Homestays also promote ecological sustainability. With small numbers of accommodations distributed over a large area, the visitors' impact remains small. No new freeways and hotel complexes spoil the landscape, and instead of concrete cubes with impersonal service, visitors stay in real homes with real families.
With a few exceptions the restored manor houses and historic homes are far away from popular tourist destinations, and their out-of-the-way location enables visitors to explore some of Portugal's most beautiful mountains and nature parks, providing great recreational opportunities off the beaten path. Their location in northern and central Portugal, especially in the northern Minho province—Portugal's historic heartland—also allows the traveler to experience more Portuguese culture. In these regions locals are still closer bound by their traditions, and life has changed very little, despite Portugal's ongoing modernization. Fairs, festivals, and pilgrimages are popular, and folkloric and religious festivals with dance and music are also widely celebrated. Make sure you ask your hosts about these events.
Selecting a Homestay in Portugal
There are several associations that represent different types of homestays and help visitors make the best choices:
Solares de Portugal is a trademark of TURIHAB (Association of Residential Tourism), a government umbrella organization that promotes homestays in historic properties with emphasis on regional hospitality and preservation of the local cultural, historical, and architectural heritage. Solares de Portugal includes three different categories of homes, each with different prices. Casas antigas (historic houses) are stately manor houses and countryseats; Quintas and Heredas are agricultural farms and country houses; Casas Rusticas are restored cottages and small farmhouses. A minimum stay of three nights is required. Prices range for a double room from €75 to €150 year-round, now quite often including WiFi and other modern conveniences, with breakfast included. TURIHAB represents more than 100 privately owned historic homes, estates, and country houses. It enforces strict quality control of Solares de Portugal members.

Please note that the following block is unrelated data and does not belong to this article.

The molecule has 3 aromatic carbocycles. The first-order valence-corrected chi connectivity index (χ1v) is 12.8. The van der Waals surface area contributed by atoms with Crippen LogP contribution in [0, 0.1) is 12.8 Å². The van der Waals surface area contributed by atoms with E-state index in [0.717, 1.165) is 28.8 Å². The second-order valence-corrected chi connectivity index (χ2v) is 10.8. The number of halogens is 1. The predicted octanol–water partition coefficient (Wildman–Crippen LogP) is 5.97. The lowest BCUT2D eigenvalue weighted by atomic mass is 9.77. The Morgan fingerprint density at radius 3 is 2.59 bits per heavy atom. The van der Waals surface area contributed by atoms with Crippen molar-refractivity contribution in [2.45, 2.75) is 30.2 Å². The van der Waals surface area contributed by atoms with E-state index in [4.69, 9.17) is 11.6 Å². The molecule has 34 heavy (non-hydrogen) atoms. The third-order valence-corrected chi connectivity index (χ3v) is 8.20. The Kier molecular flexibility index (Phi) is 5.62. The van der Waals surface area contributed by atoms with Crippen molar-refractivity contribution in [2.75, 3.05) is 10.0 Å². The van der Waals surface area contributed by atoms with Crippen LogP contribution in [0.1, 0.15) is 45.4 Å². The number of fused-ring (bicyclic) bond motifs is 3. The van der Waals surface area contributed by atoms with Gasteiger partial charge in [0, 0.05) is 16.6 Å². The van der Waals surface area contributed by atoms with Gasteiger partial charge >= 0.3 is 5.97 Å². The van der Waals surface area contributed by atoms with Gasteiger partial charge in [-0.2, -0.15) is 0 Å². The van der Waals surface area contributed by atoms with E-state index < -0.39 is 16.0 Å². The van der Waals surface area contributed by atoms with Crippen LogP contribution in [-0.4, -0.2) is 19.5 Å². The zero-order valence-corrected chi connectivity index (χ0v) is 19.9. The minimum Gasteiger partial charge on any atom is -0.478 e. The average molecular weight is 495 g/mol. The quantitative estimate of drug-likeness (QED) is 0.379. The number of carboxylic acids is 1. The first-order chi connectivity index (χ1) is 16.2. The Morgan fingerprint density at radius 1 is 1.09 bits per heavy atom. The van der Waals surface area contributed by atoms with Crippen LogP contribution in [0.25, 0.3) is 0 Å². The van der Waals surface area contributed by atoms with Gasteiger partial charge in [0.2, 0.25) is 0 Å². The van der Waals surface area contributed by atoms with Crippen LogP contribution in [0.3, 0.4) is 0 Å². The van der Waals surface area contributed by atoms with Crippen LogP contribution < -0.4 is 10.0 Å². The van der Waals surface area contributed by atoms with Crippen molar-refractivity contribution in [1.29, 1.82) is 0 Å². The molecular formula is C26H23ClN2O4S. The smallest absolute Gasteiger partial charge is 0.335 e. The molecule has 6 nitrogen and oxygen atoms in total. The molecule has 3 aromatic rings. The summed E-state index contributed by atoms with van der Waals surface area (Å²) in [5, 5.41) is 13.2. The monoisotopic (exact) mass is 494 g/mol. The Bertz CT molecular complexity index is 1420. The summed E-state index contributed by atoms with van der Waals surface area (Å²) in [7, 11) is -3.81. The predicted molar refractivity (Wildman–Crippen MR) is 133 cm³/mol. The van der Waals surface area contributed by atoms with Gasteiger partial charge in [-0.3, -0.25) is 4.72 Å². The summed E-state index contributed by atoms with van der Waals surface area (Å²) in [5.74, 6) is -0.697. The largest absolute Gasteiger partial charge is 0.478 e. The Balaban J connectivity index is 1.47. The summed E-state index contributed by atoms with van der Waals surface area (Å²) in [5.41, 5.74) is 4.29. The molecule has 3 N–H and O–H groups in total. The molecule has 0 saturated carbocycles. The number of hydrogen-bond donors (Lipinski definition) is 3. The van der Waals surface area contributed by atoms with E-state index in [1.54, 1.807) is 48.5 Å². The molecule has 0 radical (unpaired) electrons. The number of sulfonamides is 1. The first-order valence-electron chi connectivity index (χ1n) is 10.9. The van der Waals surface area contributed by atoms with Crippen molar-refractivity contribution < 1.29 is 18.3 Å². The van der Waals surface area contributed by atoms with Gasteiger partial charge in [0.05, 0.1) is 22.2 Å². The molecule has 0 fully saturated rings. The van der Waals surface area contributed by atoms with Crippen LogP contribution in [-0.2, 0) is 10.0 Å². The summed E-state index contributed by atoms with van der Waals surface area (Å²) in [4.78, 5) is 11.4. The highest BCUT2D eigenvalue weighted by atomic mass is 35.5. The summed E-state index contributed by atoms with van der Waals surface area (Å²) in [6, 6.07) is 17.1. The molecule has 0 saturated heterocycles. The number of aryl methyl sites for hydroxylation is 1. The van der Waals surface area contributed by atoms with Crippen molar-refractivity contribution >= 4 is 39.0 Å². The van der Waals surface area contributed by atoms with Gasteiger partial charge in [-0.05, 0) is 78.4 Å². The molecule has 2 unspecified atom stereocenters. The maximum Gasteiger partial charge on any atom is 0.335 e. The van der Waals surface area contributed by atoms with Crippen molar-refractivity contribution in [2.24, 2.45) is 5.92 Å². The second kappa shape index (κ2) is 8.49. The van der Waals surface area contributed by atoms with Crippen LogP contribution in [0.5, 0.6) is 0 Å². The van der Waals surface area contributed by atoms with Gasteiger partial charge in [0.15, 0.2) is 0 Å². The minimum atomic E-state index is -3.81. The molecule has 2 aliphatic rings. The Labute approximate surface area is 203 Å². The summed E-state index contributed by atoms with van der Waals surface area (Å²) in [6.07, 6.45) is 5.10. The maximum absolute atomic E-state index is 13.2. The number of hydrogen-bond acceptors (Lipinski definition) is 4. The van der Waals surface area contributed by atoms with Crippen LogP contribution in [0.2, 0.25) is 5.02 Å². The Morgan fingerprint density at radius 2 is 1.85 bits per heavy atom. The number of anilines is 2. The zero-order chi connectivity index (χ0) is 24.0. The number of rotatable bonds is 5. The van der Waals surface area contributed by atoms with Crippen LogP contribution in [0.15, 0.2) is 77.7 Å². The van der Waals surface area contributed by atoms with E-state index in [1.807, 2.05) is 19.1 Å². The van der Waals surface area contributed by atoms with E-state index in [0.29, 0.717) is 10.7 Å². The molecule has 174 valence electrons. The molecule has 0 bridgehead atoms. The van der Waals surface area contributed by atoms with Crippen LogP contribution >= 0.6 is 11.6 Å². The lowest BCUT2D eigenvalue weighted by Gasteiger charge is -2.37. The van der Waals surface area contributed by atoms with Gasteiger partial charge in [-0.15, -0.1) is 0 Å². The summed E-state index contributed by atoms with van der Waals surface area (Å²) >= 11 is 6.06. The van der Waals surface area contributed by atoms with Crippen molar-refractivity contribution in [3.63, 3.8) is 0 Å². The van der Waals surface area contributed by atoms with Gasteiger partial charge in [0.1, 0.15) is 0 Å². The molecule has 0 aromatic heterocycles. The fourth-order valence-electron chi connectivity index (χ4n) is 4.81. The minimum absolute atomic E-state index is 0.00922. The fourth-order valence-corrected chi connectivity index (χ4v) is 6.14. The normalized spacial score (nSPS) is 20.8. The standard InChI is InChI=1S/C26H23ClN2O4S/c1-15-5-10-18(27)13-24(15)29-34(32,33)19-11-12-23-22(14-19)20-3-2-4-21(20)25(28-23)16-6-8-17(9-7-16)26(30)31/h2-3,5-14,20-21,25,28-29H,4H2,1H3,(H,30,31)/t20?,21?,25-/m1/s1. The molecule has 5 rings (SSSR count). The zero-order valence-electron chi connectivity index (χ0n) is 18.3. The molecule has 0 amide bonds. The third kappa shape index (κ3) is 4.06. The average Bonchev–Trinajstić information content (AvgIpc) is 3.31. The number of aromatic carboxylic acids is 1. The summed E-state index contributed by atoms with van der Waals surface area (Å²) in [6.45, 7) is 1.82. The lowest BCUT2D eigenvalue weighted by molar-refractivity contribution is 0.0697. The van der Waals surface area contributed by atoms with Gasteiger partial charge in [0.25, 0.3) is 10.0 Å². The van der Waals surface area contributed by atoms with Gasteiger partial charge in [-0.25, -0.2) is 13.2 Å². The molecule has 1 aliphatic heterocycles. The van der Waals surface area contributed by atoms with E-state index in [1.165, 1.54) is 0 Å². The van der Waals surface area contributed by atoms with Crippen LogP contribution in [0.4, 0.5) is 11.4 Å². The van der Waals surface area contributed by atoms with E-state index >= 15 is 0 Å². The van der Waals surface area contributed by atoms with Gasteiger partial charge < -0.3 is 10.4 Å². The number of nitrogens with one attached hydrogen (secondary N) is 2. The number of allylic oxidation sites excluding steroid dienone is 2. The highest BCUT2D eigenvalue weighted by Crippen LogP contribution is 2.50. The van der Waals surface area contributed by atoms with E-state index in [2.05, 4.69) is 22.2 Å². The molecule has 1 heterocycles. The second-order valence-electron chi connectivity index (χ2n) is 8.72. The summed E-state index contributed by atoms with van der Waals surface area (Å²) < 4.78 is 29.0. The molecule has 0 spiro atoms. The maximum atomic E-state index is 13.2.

Aldeias de Portugal (Villages of Portugal) is an initiative to attract visitors to the Peneda-Geres National Park, located in northern Portugal along the border with Spain. It promotes accommodation in traditional homes in the picturesque villages of Soajo and Lindoso, where life has changed little in the past century. The National Park offers great hiking and some of Portugal's most spectacular mountains. The Aldeias de Portugal program requires a 1-week stay.
For general information about Portugal contact the Portuguese National Tourism Office (Visit Portugal).
Volker Poelzl is the author of Culture Shock! Portugal. On his extensive travels throughout Portugal, he has enjoyed staying in rustic farmhouses and elegant estates, seeking contact with the locals and experiencing regional traditions and culture.